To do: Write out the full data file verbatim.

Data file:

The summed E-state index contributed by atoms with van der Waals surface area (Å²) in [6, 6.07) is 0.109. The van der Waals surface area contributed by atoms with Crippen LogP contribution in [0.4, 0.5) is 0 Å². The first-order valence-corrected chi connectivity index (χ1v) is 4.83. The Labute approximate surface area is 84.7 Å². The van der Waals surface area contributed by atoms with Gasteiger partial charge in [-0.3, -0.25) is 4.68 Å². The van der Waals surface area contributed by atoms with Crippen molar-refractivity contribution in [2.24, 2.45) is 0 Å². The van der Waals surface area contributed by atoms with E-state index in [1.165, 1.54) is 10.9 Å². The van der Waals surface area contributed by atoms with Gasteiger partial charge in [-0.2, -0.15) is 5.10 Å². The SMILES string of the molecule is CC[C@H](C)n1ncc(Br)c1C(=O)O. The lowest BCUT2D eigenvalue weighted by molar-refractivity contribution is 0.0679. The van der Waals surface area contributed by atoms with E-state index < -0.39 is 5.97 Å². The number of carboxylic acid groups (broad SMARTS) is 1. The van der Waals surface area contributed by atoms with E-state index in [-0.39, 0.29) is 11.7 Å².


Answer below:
The summed E-state index contributed by atoms with van der Waals surface area (Å²) in [6, 6.07) is 0.109. The van der Waals surface area contributed by atoms with Crippen LogP contribution in [0.4, 0.5) is 0 Å². The first-order valence-corrected chi connectivity index (χ1v) is 4.83. The Labute approximate surface area is 84.7 Å². The van der Waals surface area contributed by atoms with Gasteiger partial charge in [-0.3, -0.25) is 4.68 Å². The van der Waals surface area contributed by atoms with Crippen molar-refractivity contribution in [2.24, 2.45) is 0 Å². The van der Waals surface area contributed by atoms with E-state index in [1.165, 1.54) is 10.9 Å². The van der Waals surface area contributed by atoms with Gasteiger partial charge in [-0.2, -0.15) is 5.10 Å². The SMILES string of the molecule is CC[C@H](C)n1ncc(Br)c1C(=O)O. The lowest BCUT2D eigenvalue weighted by molar-refractivity contribution is 0.0679. The van der Waals surface area contributed by atoms with E-state index < -0.39 is 5.97 Å². The number of carboxylic acid groups (broad SMARTS) is 1. The van der Waals surface area contributed by atoms with E-state index in [-0.39, 0.29) is 11.7 Å².